Quality Engineering: Mastering quality control & assurance

Learn more about the evolution from quality control and assurance to quality engineering. Discover the benefits, best practice tips, and more.

May 20, 2024

We know speed to market matters—now more than ever. Bill Gates said in the nineties that “if you don’t meet customer demand quickly enough, without sacrificing quality, someone else will.”

But software quality also matters, affecting everything from customer loyalty to developer experience. Poor quality causes immediate issues like bugs and crashes, as well as building technical debt and making updates needlessly hard. This can create risks to people’s health and even their lives, as we saw in 2018 when the UK’s NHS suffered a glitch caused by poor software that led to 10,000 patients potentially being given the wrong medication.

So with speed and quality both crucial to software development, what can we do? How can we maintain high quality code while lapping out competitors? This blog will introduce you to Quality Engineering (QE), a practice for integrating quality across the development cycle without sacrificing velocity.

What is Quality Engineering?

Quality Engineering is a systematic approach to building software that embeds quality into every step of software development. It blends production engineering, quality systems and continuous improvement to deeply weave quality into the software development lifecycle (SDLC).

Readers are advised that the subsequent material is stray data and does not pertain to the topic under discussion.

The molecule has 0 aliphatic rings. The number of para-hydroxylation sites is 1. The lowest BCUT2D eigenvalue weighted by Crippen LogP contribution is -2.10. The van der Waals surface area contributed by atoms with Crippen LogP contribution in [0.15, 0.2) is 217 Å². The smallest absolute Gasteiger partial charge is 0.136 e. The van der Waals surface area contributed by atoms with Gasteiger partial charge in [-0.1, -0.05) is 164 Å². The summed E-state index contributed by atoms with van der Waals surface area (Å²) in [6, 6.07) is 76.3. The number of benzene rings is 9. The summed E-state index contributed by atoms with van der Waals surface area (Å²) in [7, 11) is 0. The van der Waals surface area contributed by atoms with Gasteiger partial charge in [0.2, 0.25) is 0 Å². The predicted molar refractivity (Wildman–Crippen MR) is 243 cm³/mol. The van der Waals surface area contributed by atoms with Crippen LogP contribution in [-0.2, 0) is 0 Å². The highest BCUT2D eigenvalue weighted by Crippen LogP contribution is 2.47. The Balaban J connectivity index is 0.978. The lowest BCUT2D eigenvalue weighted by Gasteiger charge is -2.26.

Quality Engineering is not a philosophy or an aspiration: it is a pragmatic approach that makes software quality a goal and a responsibility for everyone in your organization. Where quality control or quality assurance treat quality as a final step before deployment, QE embeds quality considerations from the initial stages of design and planning through to development, deployment, and maintenance. This shift ensures that quality is not just an endpoint but a foundational aspect of the software development process.

Getting quality right means drawing from established methodologies such as:

  • Shift-left: Incorporating testing early in the development process to catch defects sooner (more on this below).
  • DevOps and DevSecOps: Integrating development, operations, and security to foster collaboration and improve quality and security.
  • Continuous Integration and Continuous Deployment (CI/CD): Automating the integration and deployment processes to ensure frequent and reliable code changes to production.